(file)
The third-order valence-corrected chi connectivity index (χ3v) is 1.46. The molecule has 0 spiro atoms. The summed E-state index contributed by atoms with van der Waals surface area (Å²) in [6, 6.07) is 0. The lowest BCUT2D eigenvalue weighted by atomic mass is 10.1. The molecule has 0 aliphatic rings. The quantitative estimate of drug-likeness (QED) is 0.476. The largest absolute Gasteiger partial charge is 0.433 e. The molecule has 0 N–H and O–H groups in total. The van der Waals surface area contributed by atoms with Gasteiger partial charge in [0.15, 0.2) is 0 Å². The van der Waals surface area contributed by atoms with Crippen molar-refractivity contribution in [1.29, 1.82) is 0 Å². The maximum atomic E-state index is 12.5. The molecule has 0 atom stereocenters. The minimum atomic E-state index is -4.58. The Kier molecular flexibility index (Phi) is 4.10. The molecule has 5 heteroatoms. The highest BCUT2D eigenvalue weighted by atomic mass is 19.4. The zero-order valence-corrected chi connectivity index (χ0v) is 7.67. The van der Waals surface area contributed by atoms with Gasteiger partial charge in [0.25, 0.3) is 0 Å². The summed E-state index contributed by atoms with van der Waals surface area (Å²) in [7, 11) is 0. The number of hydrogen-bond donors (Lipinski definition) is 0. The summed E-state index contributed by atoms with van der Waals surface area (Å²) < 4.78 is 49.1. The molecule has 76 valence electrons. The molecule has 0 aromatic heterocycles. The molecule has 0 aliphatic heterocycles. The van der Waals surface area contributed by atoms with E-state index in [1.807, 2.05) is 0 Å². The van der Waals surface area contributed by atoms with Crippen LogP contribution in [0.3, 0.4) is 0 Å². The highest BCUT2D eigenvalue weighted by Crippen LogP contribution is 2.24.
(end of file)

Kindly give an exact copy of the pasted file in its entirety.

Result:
The third-order valence-corrected chi connectivity index (χ3v) is 1.46. The molecule has 0 spiro atoms. The summed E-state index contributed by atoms with van der Waals surface area (Å²) in [6, 6.07) is 0. The lowest BCUT2D eigenvalue weighted by atomic mass is 10.1. The molecule has 0 aliphatic rings. The quantitative estimate of drug-likeness (QED) is 0.476. The largest absolute Gasteiger partial charge is 0.433 e. The molecule has 0 N–H and O–H groups in total. The van der Waals surface area contributed by atoms with Gasteiger partial charge in [0.15, 0.2) is 0 Å². The van der Waals surface area contributed by atoms with Crippen molar-refractivity contribution in [1.29, 1.82) is 0 Å². The maximum atomic E-state index is 12.5. The molecule has 0 atom stereocenters. The minimum atomic E-state index is -4.58. The Kier molecular flexibility index (Phi) is 4.10. The molecule has 5 heteroatoms. The highest BCUT2D eigenvalue weighted by atomic mass is 19.4. The zero-order valence-corrected chi connectivity index (χ0v) is 7.67. The van der Waals surface area contributed by atoms with Gasteiger partial charge in [0.25, 0.3) is 0 Å². The summed E-state index contributed by atoms with van der Waals surface area (Å²) in [7, 11) is 0. The number of hydrogen-bond donors (Lipinski definition) is 0. The summed E-state index contributed by atoms with van der Waals surface area (Å²) < 4.78 is 49.1. The molecule has 76 valence electrons. The molecule has 0 aromatic heterocycles. The molecule has 0 aliphatic heterocycles. The van der Waals surface area contributed by atoms with E-state index in [1.807, 2.05) is 0 Å². The van der Waals surface area contributed by atoms with Crippen LogP contribution in [0.3, 0.4) is 0 Å². The highest BCUT2D eigenvalue weighted by Crippen LogP contribution is 2.24.